What is there left to say about Syria? The horrors have been reported on and reported on. Discussed and discussed. Outside of the human rights, diplomatic and aid communities, you suspect the wider public is finding it hard to focus on any more.
There's a lot more one could say about Saudi Arabia's almost unimaginably bad human rights record. But unless something miraculous happens, Theresa May won't mention of any of this during her time in Riyadh. A semi-ritualistic reference along the lines of "a range of issues were discussed, including human rights" is probably all we'll get.
In DeLillo's White Noise the narrator Gladney spends a lot of time with his academic colleague, Murray Jay Siskind, a cynical New Yorker with a penchant for constant theorising. Gladney, half-appalled, sums up his colleague's acidic take on the world: "Murray says we are fragile creatures surrounded by a world of hostile facts. Facts threaten our happiness and security."
Creepy it may be, but <em>Rillington Place</em>'s slow-burn horror is essentially a slice of good old-fashioned British macabre - think Jack the Ripper, <em>Brighton Rock</em>, <em>The Elephant Man</em>, <em>Burke & Hare</em>. Far more frightening than these dark historical dramas are the real-life death penalty cases unfolding around the world <em>right now</em>.
In just one recent four-week period (mid-September to mid-October) something like 120 children were killed by the barrel bombing and air strikes in east Aleppo. That's an average of four or five children killed every day. It's an absolute tragedy and nothing can justify it. The wider situation for children in Syria is beyond bleak.
Such is the self-absorption of Britain with things that affect Britain, you could almost be forgiven for thinking the world's refugee crisis is largely about who comes to this country. It's all about Calais, isn't it?... The UK is just a bit player in the global drama - the tragedy - which has seen tens of millions of people forced out of their homes because of war and repression.
Allowing passengers to cram a plane's overhead lockers with large imitation AK-47s seems an odd thing to permit in these days of heightened airport security (where every 100ml-plus container of moisturiser is banned and travellers are ordered to remove their shoes at the er, drop of a hat), but there you go
To paraphrase Kafka's most famous line, one might almost say that one day the country of Israel awoke to discover it had been transformed into a gigantic security state which routinely sets aside basic human rights. Except that no such sudden metamorphosis has taken place. In truth Israel has been acting this way for a very long time.
Mitchell's "new Srebrenica" line echoes Jan Egeland, the United Nations official who's responsible for trying to broker humanitarian access in Syria. The effectiveness - or otherwise - of UN efforts to deliver aid into Syria has been one of the many vexed issues of this crisis. With Srebrenica (as with Rwanda) the UN failed abysmally. Is it going to fail with Syria as well? Let's fervently hope not. And let's hope that Aleppo stays at the centre of international attention. Because, even without a standalone massacre of Srebrenica's magnitude, Aleppo is already a frightening humanitarian emergency. Aleppo isn't the new Srebrenica, it's the old Aleppo. And that's easily bad enough.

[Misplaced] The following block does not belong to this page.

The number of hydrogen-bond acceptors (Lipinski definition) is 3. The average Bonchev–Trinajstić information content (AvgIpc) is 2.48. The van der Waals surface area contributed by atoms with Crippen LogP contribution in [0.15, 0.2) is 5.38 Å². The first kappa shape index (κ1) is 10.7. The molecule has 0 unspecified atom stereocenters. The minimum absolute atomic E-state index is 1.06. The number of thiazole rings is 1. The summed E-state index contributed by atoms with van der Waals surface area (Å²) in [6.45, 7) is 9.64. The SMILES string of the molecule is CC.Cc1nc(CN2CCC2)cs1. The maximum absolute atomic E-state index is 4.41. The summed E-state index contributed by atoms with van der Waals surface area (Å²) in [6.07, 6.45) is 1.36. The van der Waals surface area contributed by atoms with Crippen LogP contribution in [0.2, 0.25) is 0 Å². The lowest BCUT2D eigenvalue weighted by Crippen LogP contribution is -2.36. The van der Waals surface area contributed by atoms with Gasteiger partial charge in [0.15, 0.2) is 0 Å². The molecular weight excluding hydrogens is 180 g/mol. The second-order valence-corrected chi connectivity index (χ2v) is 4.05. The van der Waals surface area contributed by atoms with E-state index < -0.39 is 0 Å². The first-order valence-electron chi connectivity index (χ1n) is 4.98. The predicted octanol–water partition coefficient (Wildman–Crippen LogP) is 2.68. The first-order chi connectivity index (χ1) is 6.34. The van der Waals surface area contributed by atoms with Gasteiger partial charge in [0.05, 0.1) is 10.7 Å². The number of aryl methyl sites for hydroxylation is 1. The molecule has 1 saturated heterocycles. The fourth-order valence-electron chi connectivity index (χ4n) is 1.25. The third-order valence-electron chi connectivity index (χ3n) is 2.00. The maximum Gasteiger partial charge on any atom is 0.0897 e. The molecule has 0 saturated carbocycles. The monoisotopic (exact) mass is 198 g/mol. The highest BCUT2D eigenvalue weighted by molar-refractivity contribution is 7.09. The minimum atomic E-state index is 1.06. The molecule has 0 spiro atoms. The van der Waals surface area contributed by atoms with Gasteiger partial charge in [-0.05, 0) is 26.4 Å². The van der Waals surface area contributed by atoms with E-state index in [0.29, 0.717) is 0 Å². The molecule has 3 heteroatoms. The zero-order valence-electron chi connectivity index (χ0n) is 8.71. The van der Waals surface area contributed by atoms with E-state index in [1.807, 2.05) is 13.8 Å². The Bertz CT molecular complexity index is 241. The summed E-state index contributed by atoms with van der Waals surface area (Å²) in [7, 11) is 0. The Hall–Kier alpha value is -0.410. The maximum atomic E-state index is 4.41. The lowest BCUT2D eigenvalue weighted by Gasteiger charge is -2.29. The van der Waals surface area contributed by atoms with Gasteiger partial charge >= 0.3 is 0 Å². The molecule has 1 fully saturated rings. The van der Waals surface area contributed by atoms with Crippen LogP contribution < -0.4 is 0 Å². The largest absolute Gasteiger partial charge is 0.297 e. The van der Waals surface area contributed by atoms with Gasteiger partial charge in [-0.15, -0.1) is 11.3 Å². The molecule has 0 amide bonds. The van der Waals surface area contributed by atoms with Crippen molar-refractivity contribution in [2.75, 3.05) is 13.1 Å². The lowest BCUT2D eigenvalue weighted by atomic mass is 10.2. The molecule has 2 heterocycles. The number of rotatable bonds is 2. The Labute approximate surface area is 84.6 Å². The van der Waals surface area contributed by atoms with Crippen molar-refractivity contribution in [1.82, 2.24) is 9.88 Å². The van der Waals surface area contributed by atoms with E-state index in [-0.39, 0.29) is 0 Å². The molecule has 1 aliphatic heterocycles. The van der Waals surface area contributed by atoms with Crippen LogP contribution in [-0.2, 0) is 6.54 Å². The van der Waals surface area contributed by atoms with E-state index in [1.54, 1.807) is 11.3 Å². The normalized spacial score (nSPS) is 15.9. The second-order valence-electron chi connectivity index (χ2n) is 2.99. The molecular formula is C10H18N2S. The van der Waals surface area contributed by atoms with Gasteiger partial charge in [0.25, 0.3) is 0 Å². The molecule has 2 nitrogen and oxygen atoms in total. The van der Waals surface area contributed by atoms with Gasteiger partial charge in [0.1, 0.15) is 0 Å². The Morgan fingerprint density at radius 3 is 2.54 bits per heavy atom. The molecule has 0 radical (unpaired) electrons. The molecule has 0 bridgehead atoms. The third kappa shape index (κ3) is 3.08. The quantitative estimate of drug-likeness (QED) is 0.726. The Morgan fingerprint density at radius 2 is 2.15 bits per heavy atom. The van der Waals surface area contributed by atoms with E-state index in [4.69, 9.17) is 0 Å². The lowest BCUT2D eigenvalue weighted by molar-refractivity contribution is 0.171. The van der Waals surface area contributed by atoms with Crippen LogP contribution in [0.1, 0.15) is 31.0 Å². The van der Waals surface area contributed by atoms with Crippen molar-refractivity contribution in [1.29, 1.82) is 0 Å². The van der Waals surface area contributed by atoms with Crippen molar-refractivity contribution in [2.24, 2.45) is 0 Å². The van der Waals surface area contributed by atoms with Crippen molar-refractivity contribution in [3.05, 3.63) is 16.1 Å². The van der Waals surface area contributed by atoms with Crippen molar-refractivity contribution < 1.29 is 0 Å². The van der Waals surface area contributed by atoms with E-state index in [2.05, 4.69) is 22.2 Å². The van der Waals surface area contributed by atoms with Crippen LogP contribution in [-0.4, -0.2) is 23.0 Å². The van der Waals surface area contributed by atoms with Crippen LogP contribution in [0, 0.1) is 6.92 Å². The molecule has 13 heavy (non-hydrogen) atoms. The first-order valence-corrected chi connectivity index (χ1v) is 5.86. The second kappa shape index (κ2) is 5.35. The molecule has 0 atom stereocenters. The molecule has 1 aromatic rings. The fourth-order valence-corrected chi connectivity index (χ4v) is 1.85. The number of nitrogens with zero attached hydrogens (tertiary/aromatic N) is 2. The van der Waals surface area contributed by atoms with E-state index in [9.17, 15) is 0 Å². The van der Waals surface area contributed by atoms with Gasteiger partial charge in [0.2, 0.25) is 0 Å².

When news of the accusations against Nazanin Zaghari-Ratcliffe came though recently, the phrase that caught the eye in many of the reports was that the Revolutionary Guard alleged that she'd participated in the "design and implementation of cyber and media projects to cause the soft toppling of the Islamic Republic". <em>Soft toppling</em>. Rather like a chess piece casually knocked over.
Is the UK government doing enough over the terrible case of Giulio Regeni? By "enough" I mean: is the governent putting any real time and effort into supporting the campaign to find out what really happened to this Cambridge University student who was abducted and tortured to death during his PhD research in Egypt?
As with around 600 hundred other Palestinians, a six-month "administrative detention" order has been served on Abu Sakha by the Israeli military. With these scandalously unjust orders, no reason needs to be given and lawyers for those held have no real means of contesting the rulings which can be based on secret evidence. In Abu Sakha's case, the Israeli military have been quoted as saying the circus trainer poses a "danger ... to the security of the region". So that's supposed to be that.
The idea of a springtime in relations between Iran and the rest of the world is fanciful, a false spring no less. A new, slightly warmer relationship between London and Tehran might indeed lead to scheduled BA flights... but I'm unconvinced that anything fundamental has changed or is likely to do so.
Maybe we shouldn't fret. As with the old reggae producers (King Tubby et al), we've apparently got our top people in the control room when it comes to the Saudi-Yemen onslaught (Philip Hammond, you might say, is "at the controls"). No, let's stop worrying and learn to love the bombing campaign in Yemen. Now repeat after me, "We have some of the most stringent export controls ...".
We're reaching the end of 2015 with no end in sight over Syria. The carnage and agony continue. So do the detentions, the torture, the deaths in custody, the "disappearances" and state gangsterism. The Syrian government's barrel bombings also continue and the ever-widening internationalisation of the conflict appears to mean that any eventual resolution is harder still to envisage. But what, if anything, have we learnt about the Syria crisis during 2015? Here are a few thoughts...
15/12/2015 18:03 GMT
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